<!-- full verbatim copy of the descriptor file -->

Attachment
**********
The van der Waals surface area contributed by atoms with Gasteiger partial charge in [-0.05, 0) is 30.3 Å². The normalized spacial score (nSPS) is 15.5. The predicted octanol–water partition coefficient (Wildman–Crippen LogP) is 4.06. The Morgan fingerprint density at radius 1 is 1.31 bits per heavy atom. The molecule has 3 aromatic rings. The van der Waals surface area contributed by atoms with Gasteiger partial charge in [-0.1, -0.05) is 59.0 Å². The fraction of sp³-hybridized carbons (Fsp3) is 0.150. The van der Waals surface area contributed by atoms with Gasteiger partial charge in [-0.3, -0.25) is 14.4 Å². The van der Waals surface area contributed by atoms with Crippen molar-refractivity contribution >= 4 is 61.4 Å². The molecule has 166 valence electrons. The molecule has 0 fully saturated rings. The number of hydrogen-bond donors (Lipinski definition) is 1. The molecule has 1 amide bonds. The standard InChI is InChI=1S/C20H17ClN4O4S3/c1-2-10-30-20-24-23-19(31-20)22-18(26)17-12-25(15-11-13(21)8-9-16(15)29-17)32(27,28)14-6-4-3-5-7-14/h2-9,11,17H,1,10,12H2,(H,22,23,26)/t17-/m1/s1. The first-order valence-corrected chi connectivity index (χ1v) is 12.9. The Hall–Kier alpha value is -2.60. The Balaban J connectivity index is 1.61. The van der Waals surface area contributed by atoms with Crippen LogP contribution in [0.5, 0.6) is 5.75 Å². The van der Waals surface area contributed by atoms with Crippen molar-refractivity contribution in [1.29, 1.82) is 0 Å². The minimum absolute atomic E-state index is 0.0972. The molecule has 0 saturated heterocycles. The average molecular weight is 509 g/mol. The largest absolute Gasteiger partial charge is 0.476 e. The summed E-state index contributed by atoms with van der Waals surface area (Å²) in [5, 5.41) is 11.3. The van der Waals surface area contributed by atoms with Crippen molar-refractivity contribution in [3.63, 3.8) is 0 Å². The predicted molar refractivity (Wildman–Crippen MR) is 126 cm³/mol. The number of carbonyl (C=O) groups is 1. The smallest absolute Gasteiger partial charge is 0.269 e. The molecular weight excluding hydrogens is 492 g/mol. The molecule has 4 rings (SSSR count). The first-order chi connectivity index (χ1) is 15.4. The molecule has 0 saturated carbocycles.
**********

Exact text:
The van der Waals surface area contributed by atoms with Gasteiger partial charge in [-0.05, 0) is 30.3 Å². The normalized spacial score (nSPS) is 15.5. The predicted octanol–water partition coefficient (Wildman–Crippen LogP) is 4.06. The Morgan fingerprint density at radius 1 is 1.31 bits per heavy atom. The molecule has 3 aromatic rings. The van der Waals surface area contributed by atoms with Gasteiger partial charge in [-0.1, -0.05) is 59.0 Å². The fraction of sp³-hybridized carbons (Fsp3) is 0.150. The van der Waals surface area contributed by atoms with Gasteiger partial charge in [-0.3, -0.25) is 14.4 Å². The van der Waals surface area contributed by atoms with Crippen molar-refractivity contribution >= 4 is 61.4 Å². The molecule has 166 valence electrons. The molecule has 0 fully saturated rings. The number of hydrogen-bond donors (Lipinski definition) is 1. The molecule has 1 amide bonds. The standard InChI is InChI=1S/C20H17ClN4O4S3/c1-2-10-30-20-24-23-19(31-20)22-18(26)17-12-25(15-11-13(21)8-9-16(15)29-17)32(27,28)14-6-4-3-5-7-14/h2-9,11,17H,1,10,12H2,(H,22,23,26)/t17-/m1/s1. The first-order valence-corrected chi connectivity index (χ1v) is 12.9. The Hall–Kier alpha value is -2.60. The Balaban J connectivity index is 1.61. The van der Waals surface area contributed by atoms with Crippen LogP contribution in [0.5, 0.6) is 5.75 Å². The van der Waals surface area contributed by atoms with Crippen molar-refractivity contribution in [1.29, 1.82) is 0 Å². The minimum absolute atomic E-state index is 0.0972. The molecule has 0 saturated heterocycles. The average molecular weight is 509 g/mol. The largest absolute Gasteiger partial charge is 0.476 e. The summed E-state index contributed by atoms with van der Waals surface area (Å²) in [5, 5.41) is 11.3. The van der Waals surface area contributed by atoms with Crippen molar-refractivity contribution in [3.63, 3.8) is 0 Å². The predicted molar refractivity (Wildman–Crippen MR) is 126 cm³/mol. The number of carbonyl (C=O) groups is 1. The smallest absolute Gasteiger partial charge is 0.269 e. The molecular weight excluding hydrogens is 492 g/mol. The molecule has 4 rings (SSSR count). The first-order chi connectivity index (χ1) is 15.4. The molecule has 0 saturated carbocycles.